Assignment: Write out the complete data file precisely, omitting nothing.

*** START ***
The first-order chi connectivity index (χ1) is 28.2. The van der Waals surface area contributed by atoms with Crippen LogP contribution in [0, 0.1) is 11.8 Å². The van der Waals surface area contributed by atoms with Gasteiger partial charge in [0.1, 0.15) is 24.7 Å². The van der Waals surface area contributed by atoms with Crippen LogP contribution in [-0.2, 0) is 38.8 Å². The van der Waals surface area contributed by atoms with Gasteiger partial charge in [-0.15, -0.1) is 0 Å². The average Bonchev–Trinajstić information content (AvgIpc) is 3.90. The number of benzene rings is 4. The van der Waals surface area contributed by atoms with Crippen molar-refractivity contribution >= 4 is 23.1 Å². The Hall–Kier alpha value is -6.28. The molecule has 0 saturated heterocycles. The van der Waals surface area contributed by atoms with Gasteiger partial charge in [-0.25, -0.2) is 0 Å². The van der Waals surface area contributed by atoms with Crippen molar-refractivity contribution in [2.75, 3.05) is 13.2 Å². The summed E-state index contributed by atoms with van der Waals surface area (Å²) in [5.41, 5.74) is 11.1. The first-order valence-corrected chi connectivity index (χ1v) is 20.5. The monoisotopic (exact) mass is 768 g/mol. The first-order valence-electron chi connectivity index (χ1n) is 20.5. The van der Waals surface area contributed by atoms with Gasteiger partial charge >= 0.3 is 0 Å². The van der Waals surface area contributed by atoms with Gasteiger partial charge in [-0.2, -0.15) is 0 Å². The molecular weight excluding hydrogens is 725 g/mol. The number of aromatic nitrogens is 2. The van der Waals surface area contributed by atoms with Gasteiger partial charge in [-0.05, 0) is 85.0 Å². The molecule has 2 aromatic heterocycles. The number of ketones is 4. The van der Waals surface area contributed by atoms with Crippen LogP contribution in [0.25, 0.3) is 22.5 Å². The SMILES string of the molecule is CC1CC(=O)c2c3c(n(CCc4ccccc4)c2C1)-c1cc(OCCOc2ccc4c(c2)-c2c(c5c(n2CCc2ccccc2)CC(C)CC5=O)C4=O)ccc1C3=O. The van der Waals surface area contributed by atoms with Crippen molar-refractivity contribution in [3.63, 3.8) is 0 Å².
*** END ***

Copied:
The first-order chi connectivity index (χ1) is 28.2. The van der Waals surface area contributed by atoms with Crippen LogP contribution in [0, 0.1) is 11.8 Å². The van der Waals surface area contributed by atoms with Gasteiger partial charge in [0.1, 0.15) is 24.7 Å². The van der Waals surface area contributed by atoms with Crippen LogP contribution in [-0.2, 0) is 38.8 Å². The van der Waals surface area contributed by atoms with Gasteiger partial charge in [-0.15, -0.1) is 0 Å². The average Bonchev–Trinajstić information content (AvgIpc) is 3.90. The number of benzene rings is 4. The van der Waals surface area contributed by atoms with Crippen molar-refractivity contribution >= 4 is 23.1 Å². The Hall–Kier alpha value is -6.28. The molecule has 0 saturated heterocycles. The van der Waals surface area contributed by atoms with Gasteiger partial charge in [-0.25, -0.2) is 0 Å². The van der Waals surface area contributed by atoms with Crippen molar-refractivity contribution in [2.75, 3.05) is 13.2 Å². The summed E-state index contributed by atoms with van der Waals surface area (Å²) in [5.41, 5.74) is 11.1. The first-order valence-corrected chi connectivity index (χ1v) is 20.5. The monoisotopic (exact) mass is 768 g/mol. The first-order valence-electron chi connectivity index (χ1n) is 20.5. The van der Waals surface area contributed by atoms with Gasteiger partial charge >= 0.3 is 0 Å². The van der Waals surface area contributed by atoms with Gasteiger partial charge in [-0.2, -0.15) is 0 Å². The molecular weight excluding hydrogens is 725 g/mol. The number of aromatic nitrogens is 2. The van der Waals surface area contributed by atoms with Gasteiger partial charge in [-0.05, 0) is 85.0 Å². The molecule has 2 aromatic heterocycles. The number of ketones is 4. The van der Waals surface area contributed by atoms with Crippen LogP contribution in [0.25, 0.3) is 22.5 Å². The SMILES string of the molecule is CC1CC(=O)c2c3c(n(CCc4ccccc4)c2C1)-c1cc(OCCOc2ccc4c(c2)-c2c(c5c(n2CCc2ccccc2)CC(C)CC5=O)C4=O)ccc1C3=O. The van der Waals surface area contributed by atoms with Crippen molar-refractivity contribution in [3.63, 3.8) is 0 Å².